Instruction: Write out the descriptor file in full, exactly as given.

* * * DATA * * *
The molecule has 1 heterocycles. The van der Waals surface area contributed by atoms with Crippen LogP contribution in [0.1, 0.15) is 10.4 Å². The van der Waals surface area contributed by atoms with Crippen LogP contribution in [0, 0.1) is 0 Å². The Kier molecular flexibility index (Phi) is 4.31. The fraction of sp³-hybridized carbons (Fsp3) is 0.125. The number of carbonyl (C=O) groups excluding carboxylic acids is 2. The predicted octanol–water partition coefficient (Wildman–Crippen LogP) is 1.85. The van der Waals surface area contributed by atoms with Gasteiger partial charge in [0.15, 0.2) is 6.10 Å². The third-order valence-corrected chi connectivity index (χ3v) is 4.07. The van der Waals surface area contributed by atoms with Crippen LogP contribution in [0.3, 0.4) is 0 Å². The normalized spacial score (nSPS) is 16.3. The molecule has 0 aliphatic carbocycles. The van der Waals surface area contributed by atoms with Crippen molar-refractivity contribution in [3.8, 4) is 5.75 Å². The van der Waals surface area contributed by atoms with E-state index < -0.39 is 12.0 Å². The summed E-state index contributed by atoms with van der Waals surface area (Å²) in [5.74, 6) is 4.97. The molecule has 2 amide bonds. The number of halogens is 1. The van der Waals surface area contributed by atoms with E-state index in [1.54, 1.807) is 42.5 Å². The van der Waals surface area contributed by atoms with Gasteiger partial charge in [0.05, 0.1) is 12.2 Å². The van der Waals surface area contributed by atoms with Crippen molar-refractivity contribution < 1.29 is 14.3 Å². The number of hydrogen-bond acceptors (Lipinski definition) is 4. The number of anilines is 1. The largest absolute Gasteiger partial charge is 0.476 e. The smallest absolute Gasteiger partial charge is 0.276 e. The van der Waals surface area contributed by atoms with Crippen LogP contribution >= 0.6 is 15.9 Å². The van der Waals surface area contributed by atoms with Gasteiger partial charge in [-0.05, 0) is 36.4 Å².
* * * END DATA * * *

The molecule has 1 heterocycles. The van der Waals surface area contributed by atoms with Crippen LogP contribution in [0.1, 0.15) is 10.4 Å². The van der Waals surface area contributed by atoms with Crippen LogP contribution in [0, 0.1) is 0 Å². The Kier molecular flexibility index (Phi) is 4.31. The fraction of sp³-hybridized carbons (Fsp3) is 0.125. The number of carbonyl (C=O) groups excluding carboxylic acids is 2. The predicted octanol–water partition coefficient (Wildman–Crippen LogP) is 1.85. The van der Waals surface area contributed by atoms with Gasteiger partial charge in [0.15, 0.2) is 6.10 Å². The third-order valence-corrected chi connectivity index (χ3v) is 4.07. The van der Waals surface area contributed by atoms with Crippen LogP contribution in [0.3, 0.4) is 0 Å². The normalized spacial score (nSPS) is 16.3. The molecule has 0 aliphatic carbocycles. The van der Waals surface area contributed by atoms with Crippen molar-refractivity contribution in [3.8, 4) is 5.75 Å². The van der Waals surface area contributed by atoms with E-state index < -0.39 is 12.0 Å². The summed E-state index contributed by atoms with van der Waals surface area (Å²) in [5.74, 6) is 4.97. The molecule has 2 amide bonds. The number of halogens is 1. The van der Waals surface area contributed by atoms with E-state index in [1.54, 1.807) is 42.5 Å². The van der Waals surface area contributed by atoms with Gasteiger partial charge in [0.05, 0.1) is 12.2 Å². The van der Waals surface area contributed by atoms with Crippen molar-refractivity contribution < 1.29 is 14.3 Å². The number of hydrogen-bond acceptors (Lipinski definition) is 4. The number of anilines is 1. The largest absolute Gasteiger partial charge is 0.476 e. The smallest absolute Gasteiger partial charge is 0.276 e. The van der Waals surface area contributed by atoms with Crippen LogP contribution >= 0.6 is 15.9 Å². The van der Waals surface area contributed by atoms with Gasteiger partial charge in [-0.05, 0) is 36.4 Å².